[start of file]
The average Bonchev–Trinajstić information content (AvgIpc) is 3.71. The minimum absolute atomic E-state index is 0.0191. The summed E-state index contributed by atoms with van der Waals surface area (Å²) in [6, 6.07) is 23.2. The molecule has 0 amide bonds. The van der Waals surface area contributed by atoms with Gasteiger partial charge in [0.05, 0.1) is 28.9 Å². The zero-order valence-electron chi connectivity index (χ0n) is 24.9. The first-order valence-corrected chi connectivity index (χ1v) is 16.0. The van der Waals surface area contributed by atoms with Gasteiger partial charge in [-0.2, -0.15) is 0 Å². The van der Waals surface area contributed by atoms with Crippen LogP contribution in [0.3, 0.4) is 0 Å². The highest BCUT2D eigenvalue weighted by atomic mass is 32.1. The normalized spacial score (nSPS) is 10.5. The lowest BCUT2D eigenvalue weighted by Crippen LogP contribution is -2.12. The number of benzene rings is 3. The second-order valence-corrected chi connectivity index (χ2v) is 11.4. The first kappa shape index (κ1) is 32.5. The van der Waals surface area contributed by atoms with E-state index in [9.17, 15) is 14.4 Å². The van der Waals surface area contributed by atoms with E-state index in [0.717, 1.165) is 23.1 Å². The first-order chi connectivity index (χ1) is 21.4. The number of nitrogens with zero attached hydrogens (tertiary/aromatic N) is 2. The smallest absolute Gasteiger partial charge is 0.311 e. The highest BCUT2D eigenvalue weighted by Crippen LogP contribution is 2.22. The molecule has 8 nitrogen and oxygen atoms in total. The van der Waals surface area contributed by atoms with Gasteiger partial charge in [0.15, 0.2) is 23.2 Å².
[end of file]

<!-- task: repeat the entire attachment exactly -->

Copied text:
The average Bonchev–Trinajstić information content (AvgIpc) is 3.71. The minimum absolute atomic E-state index is 0.0191. The summed E-state index contributed by atoms with van der Waals surface area (Å²) in [6, 6.07) is 23.2. The molecule has 0 amide bonds. The van der Waals surface area contributed by atoms with Gasteiger partial charge in [0.05, 0.1) is 28.9 Å². The zero-order valence-electron chi connectivity index (χ0n) is 24.9. The first-order valence-corrected chi connectivity index (χ1v) is 16.0. The van der Waals surface area contributed by atoms with Gasteiger partial charge in [-0.2, -0.15) is 0 Å². The van der Waals surface area contributed by atoms with Crippen LogP contribution in [0.3, 0.4) is 0 Å². The highest BCUT2D eigenvalue weighted by atomic mass is 32.1. The normalized spacial score (nSPS) is 10.5. The lowest BCUT2D eigenvalue weighted by Crippen LogP contribution is -2.12. The number of benzene rings is 3. The second-order valence-corrected chi connectivity index (χ2v) is 11.4. The first kappa shape index (κ1) is 32.5. The van der Waals surface area contributed by atoms with E-state index in [9.17, 15) is 14.4 Å². The van der Waals surface area contributed by atoms with E-state index in [0.717, 1.165) is 23.1 Å². The first-order chi connectivity index (χ1) is 21.4. The number of nitrogens with zero attached hydrogens (tertiary/aromatic N) is 2. The smallest absolute Gasteiger partial charge is 0.311 e. The highest BCUT2D eigenvalue weighted by Crippen LogP contribution is 2.22. The molecule has 8 nitrogen and oxygen atoms in total. The van der Waals surface area contributed by atoms with Gasteiger partial charge in [0.15, 0.2) is 23.2 Å².